They are in demand to discuss #MeToo.
But studies still underscore that women are not yet considered newsy on national television in India on debates ranging across the economy to foreign affairs and farming to national security.
Data from a study released last month by The Network of Women in Media, India (NWMI) reckoned that women comprised barely 14% of news panelists – compared to 86% men. About 65% of the news panels surveyed were all-male. There were slightly more women panelists on Hindi channels (23.5%) compared to English channels (17%).
The NWMI report cited some of my writing on the topic based on my days in a journalism fellowship programme in 2017 at the Reuters Institute for the Study of Journalism in Oxford.
Certain academic and media organisations in the UK have taken the lead in initiatives seeking to end the under-representation of women experts in the media. I met analysts at City University of London who have amassed years of quantitative records and analysis on the low visibility of women specialists in current affairs broadcasting. Their findings have been discussed from the House of Lords to the BBC Academy. The BBC has an online database of women experts and conducts occasional training sessions for numerous first-time women commentators — they identified 164 women commentators in 2013 alone and 48 in 2017 at the time of my research.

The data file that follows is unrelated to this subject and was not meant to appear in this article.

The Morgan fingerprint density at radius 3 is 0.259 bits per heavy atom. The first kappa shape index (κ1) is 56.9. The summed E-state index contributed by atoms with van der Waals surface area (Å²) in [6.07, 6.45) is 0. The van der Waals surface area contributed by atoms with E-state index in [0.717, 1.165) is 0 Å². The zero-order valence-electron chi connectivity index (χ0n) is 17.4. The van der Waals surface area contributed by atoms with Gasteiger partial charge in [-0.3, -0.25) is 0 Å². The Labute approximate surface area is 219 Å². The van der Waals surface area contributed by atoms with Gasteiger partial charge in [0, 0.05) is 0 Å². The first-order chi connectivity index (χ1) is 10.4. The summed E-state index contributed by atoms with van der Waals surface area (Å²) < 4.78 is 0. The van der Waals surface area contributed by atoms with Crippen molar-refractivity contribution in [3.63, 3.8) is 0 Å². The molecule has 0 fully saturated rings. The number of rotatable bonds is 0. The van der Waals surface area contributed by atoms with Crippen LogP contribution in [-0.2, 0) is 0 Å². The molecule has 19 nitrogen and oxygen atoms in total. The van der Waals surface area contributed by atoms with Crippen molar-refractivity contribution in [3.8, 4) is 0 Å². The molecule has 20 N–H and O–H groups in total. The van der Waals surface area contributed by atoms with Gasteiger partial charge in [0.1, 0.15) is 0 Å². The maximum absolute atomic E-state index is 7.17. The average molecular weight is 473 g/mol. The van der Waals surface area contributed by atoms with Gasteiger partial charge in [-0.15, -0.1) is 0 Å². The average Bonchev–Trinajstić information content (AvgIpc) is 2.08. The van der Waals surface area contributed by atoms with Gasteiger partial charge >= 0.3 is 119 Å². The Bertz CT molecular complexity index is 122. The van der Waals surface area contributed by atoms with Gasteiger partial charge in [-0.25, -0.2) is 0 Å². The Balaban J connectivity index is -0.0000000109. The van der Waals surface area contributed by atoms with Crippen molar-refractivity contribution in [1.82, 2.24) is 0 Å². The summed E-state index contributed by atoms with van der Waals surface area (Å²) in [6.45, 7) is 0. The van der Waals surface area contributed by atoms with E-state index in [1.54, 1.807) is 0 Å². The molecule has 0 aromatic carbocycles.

The Reuters Institute published my fellowship report here last year. A version of the paper was reproduced on IndiaSpend, based on a separate five-day sample study, which found that roughly four times more men than women appeared as panelists on English-language television news debates.
Initiatives in the UK have demonstrated ways to narrow the gender gap on television news panels. These can be easily replicated in any newsroom that’s motivated to better represent a variety of views from across the country. But as the NWMI report bluntly stated, the absence of women ‘is hardly noticed by decision-makers in TV news and even by the audience’.